The Internet of Things and the Impact on Health

Updated on July 2, 2014

By RJ Kedziora and Megg McCourt 

Since 2008, more things are connected to the Internet than people. Trains, houses, and even animals are transmitting data through sensors to the Internet. Commuters know in real-time when their train will arrive at the station. A person can turn off their kitchen sink via their Smartphone from their seat on the train. Farmers are using wireless sensors on cows to be alerted when one is sick or pregnant. The Internet, once comprised of just information and ideas, is now learning about and connecting with things, giving our planet intelligence, and a voice through which to communicate with us. 

The Internet of Things (IoT), a phrase coined by Kevin Ashton in 1999, is widely used today in reference to the growing connection between our physical and virtual worlds. We are increasingly putting sensors on everything, gathering data to help us understand materials and analyze them to degrees that were previously impossible.  

Of the things we have begun tracking, the most significant is ourselves. We are using sensors connected to mobile and web applications to monitor our nutrition, physical activity, sleep, and overall well-being with the goal of managing these aspects of our lives better than we have been able to in the past. 


Self-monitoring is especially vital for those with major health problems, such as diabetes and heart disease. Today’s wearable technology makes it easy and relatively painless for patients to obtain this crucial data. Continuous Blood Glucose monitors read glucose from a sensor inserted under the skin that measures the glucose levels in tissue fluid, while the newest heart rate monitoring technologies aren’t only wearable, but are embedded in clothing, making them even more functional and convenient.

Medication adherence devices that monitor and track a patient’s compliance are also built with sensors that connect to the Internet.  Most dispense pills and alert patients when it’s time to take their medication or if they have missed it. The latest FDA approved medication adherence device is an ingestible sensor that powered by stomach fluid, communicates a signal and time to a patch worn by the patient, which then relays the information to a mobile phone application.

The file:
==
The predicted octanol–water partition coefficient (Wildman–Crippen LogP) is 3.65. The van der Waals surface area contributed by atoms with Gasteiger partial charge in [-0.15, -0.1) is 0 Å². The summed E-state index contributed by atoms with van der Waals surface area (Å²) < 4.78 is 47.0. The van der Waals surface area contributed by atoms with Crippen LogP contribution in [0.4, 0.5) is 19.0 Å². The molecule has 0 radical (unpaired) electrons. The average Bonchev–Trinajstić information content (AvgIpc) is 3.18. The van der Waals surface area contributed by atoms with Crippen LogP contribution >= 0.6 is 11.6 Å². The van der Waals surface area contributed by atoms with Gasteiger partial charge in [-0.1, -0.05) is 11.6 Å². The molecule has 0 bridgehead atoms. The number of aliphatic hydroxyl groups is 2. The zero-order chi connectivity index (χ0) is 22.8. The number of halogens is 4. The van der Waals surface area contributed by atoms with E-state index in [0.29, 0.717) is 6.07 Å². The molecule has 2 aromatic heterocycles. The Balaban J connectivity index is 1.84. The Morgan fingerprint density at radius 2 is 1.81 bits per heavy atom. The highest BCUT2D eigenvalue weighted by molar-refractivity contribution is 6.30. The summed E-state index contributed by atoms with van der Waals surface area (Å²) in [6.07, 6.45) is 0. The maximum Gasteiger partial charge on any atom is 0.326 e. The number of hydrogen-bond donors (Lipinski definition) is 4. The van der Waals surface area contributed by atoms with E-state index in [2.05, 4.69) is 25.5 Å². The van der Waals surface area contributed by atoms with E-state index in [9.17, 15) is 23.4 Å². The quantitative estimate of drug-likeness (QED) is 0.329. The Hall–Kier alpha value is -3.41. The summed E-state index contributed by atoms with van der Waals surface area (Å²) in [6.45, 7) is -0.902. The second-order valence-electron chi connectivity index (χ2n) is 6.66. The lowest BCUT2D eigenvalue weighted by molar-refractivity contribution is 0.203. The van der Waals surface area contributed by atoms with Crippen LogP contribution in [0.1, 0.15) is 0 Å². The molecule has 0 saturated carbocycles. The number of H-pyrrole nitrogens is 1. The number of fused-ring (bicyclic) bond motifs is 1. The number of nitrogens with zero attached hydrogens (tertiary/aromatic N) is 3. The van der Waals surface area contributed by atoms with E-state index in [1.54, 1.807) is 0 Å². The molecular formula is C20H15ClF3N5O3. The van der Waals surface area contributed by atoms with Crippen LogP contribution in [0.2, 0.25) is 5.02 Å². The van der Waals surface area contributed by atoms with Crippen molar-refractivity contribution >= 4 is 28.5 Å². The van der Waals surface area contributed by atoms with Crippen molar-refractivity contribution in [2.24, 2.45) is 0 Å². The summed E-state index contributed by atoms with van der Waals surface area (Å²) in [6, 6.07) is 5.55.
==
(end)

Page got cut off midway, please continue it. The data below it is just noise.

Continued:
When the data from these devices is communicated to the Internet, it can be reported on, allowing both patients and their healthcare providers a personalized view of health information that would otherwise be unavailable. 

Combining the data from self-monitoring and medication adherence devices has the power to highly improve healthcare. With access to comprehensive, web-based reports, patients can analyze their own health and medication compliance, helping them realize the areas in which they need to make better decisions, actively engaging them in their overall health. 

Sharing the combined self-monitoring and medication adherence data with the healthcare provider changes the conversation and approach to treatment. Is this patient taking their medication? When are they taking it? How is it affecting their blood glucose levels or blood pressure? Instead of waiting for a regular office visit, a healthcare provider can visualize the data from multiple devices in a seamless data set and use the information to make more timely decisions about altering their medication regime to optimize their health. 

Self-monitoring devices and their ability to communicate with us through the internet are major influences on our healthcare system. They give us an inside look at our behaviors and how they affect our health, affording us ultimate control over our own lives.

Richard ‘RJ’ Kedziora is co-founder and CIO/COO of Estenda Solutions Inc., a custom software development and consulting firm, focused on advancing healthcare, research, and medical informatics.  You can reach him at [email protected]

Megg McCourt is a writer for Estenda Solutions, Inc., a custom software development and consulting firm, focused on advancing healthcare, research, and medical informatics. You can reach her at [email protected]

For more information on Estenda, please visit

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